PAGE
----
Microsoft's submission for a new Web privacy standard has apparently been accepted and published by the World Wide Web Consortium.
The World Wide Web Consortium (W3C) has agreed to publish Microsoft's
submission for a new Web-privacy standard, according to the software
"Today, the W3C has accepted and published Microsoft's member submission for
an Internet standard to help protect consumer privacy," Dean Hachamovitch, corporate
vice president of Internet Explorer, wrote
in a Feb. 24 posting on The Windows Internet Explorer Weblog
. "Just as the
community has worked together at the W3C on interoperable HTML5, we can now
work together on an interoperable...way to help protect consumers' privacy."
The proposal with the W3C, he added, would help develop an industry standard
for Websites to "(1) detect when consumers express their intent not to be
tracked, and (2) help protect themselves from sites that do not respect that
Broad-based standards allow developers to achieve interoperability across
multiple platforms and devices. In the ramp-up to its release of Internet
Explorer 9, Microsoft has submitted thousands of tests to not only the W3C, but
other standards groups as well. "With this Release Candidate we've added over a
community feedback," Hachamovitch wrote
in a Feb. 10 blog post announcing that the IE9 Release Candidate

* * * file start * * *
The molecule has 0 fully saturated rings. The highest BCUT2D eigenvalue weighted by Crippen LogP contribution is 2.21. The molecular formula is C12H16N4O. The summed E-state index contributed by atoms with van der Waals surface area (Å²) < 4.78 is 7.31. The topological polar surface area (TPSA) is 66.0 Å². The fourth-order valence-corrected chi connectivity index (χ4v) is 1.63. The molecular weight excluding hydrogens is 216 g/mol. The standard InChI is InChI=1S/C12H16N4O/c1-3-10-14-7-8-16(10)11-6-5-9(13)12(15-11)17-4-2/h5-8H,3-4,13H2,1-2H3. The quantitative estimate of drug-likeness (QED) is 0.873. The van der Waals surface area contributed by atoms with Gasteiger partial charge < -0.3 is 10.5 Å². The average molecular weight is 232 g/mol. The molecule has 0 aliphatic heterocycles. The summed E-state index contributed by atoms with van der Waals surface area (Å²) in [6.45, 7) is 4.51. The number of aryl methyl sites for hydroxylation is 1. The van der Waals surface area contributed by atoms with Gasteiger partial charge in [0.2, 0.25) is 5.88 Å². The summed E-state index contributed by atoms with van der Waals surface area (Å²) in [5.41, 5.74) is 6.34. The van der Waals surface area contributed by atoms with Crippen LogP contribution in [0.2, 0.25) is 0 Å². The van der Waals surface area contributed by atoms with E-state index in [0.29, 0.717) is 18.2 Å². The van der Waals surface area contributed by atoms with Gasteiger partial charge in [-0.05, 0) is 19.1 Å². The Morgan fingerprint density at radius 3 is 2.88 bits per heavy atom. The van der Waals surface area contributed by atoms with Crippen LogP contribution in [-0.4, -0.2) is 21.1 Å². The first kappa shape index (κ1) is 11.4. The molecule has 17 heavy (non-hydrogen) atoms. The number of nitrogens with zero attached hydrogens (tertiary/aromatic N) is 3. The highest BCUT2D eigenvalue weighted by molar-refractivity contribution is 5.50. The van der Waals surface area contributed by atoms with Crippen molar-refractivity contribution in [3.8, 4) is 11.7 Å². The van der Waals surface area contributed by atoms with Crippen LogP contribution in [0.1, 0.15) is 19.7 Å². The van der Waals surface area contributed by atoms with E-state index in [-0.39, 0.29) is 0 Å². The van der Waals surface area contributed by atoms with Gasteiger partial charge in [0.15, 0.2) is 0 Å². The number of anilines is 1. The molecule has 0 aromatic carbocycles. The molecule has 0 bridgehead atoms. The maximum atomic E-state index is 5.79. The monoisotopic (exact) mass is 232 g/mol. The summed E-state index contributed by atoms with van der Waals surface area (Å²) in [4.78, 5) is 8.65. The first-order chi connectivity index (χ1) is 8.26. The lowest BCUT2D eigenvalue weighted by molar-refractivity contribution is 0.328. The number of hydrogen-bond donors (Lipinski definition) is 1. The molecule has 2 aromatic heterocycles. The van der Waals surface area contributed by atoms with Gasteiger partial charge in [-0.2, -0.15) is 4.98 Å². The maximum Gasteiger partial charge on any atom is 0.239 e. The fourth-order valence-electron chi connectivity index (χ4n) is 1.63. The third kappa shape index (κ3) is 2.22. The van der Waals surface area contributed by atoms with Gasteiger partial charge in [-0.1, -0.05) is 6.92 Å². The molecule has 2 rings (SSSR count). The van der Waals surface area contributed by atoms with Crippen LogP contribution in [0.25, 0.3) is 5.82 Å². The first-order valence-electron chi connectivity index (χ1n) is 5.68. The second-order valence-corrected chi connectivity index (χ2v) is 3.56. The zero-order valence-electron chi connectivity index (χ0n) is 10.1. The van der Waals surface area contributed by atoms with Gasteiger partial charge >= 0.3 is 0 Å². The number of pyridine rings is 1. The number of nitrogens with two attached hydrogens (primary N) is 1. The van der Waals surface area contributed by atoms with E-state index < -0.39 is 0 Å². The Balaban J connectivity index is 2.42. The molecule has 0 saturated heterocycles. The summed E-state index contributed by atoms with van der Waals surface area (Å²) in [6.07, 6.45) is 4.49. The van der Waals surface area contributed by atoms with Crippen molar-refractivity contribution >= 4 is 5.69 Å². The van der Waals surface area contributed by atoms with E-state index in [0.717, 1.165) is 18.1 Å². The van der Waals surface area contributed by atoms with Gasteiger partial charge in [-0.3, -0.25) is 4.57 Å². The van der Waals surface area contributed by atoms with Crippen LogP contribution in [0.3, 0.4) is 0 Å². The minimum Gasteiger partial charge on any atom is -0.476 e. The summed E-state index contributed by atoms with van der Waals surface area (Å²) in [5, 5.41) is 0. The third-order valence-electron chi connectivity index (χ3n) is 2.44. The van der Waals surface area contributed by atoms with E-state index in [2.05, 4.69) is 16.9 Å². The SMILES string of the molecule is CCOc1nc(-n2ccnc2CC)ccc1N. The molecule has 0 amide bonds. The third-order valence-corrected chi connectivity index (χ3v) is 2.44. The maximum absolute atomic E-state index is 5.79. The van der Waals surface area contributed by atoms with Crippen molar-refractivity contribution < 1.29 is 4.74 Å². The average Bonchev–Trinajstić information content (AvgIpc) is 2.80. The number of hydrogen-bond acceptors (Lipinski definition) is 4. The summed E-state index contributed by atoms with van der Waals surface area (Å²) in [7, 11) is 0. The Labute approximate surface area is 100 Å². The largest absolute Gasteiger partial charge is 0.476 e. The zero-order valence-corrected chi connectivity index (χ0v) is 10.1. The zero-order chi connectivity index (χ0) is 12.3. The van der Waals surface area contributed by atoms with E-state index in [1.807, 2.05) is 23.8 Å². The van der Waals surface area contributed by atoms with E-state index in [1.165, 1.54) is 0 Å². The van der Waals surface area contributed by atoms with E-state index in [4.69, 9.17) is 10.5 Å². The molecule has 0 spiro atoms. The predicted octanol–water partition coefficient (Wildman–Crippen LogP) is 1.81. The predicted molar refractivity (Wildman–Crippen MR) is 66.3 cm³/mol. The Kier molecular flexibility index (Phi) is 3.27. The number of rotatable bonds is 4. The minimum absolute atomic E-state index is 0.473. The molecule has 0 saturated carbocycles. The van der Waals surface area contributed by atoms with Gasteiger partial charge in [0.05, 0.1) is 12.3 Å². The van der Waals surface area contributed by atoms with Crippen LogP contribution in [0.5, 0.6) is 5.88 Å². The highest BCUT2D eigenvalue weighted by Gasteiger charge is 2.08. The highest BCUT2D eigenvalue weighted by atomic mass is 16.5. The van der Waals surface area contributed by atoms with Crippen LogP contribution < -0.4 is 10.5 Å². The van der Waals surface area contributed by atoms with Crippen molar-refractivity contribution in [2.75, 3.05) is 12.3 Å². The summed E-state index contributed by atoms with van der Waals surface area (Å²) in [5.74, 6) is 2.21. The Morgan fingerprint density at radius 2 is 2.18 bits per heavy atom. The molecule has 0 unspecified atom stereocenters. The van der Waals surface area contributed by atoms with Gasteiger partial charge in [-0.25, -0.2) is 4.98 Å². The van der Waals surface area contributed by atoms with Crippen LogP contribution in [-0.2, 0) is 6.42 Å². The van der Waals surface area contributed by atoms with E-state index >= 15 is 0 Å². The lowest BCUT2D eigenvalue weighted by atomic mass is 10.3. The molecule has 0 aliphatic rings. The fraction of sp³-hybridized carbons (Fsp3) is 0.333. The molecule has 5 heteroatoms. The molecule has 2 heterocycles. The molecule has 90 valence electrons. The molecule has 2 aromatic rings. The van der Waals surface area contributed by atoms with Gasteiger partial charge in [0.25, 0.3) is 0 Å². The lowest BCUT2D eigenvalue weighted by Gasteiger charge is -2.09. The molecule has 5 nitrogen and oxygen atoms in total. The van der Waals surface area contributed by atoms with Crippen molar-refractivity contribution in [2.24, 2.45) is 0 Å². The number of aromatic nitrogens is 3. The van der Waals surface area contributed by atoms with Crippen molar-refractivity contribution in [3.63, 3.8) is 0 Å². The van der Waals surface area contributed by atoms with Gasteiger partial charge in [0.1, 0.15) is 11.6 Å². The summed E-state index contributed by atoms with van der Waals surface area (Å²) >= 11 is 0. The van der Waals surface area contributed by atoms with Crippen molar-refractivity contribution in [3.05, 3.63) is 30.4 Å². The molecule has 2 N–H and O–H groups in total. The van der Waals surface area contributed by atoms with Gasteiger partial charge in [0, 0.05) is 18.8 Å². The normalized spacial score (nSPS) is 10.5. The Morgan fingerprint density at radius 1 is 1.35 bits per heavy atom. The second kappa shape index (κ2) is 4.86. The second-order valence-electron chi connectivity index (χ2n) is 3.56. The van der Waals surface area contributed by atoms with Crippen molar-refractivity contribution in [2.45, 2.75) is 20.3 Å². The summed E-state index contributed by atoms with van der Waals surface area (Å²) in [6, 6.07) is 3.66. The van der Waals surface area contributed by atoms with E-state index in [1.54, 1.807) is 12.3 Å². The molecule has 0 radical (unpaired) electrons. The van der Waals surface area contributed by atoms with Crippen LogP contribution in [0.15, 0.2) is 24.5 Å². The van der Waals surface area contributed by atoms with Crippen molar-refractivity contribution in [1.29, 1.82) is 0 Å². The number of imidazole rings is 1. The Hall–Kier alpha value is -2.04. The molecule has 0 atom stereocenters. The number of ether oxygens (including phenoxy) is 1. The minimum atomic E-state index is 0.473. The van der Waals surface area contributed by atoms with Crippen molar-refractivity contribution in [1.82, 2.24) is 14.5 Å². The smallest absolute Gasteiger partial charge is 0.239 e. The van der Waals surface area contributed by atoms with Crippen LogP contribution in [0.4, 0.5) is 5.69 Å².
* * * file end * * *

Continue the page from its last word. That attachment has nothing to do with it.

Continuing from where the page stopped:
available for download. "During IE 9 development we have now submitted just
under 4000 test cases in total for standards like HTML5."
Among browser developers, privacy controls have assumed particular
importance of late. Google recently released an extension, "Keep My Opt-Outs,"
which blocks users from personalized online advertising and data tracking.
Mozilla's Firefox 4 beta includes a "Do Not Track" HTTP header. Not to be
outdone, IE 9 includes baked-in features such as TPL
(tracking protection list), which also protects against online behavioral
tracking by limiting the information that Websites can collect.
"IE9 enables consumers to express their preference for privacy, and also
gives consumers a mechanism to enforce specific aspects of that preference,"
Hachamovitch wrote in his Feb. 10 blog posting. "Consumers can do this by
choosing Tracking Protection Lists from organizations they trust. These lists
can block and allow third-party content in order to control what information
consumers share with sites as they browse the Web."
Microsoft's TPL initiative came on the
heels of a "Do Not Track" proposal pushed by the Federal Trade Commission, which
published a report in late 2010
advocating the creation of a Do Not Track
mechanism for online activity. A new Web-privacy standard, in theory, will
advance the cause of privacy advocates even further.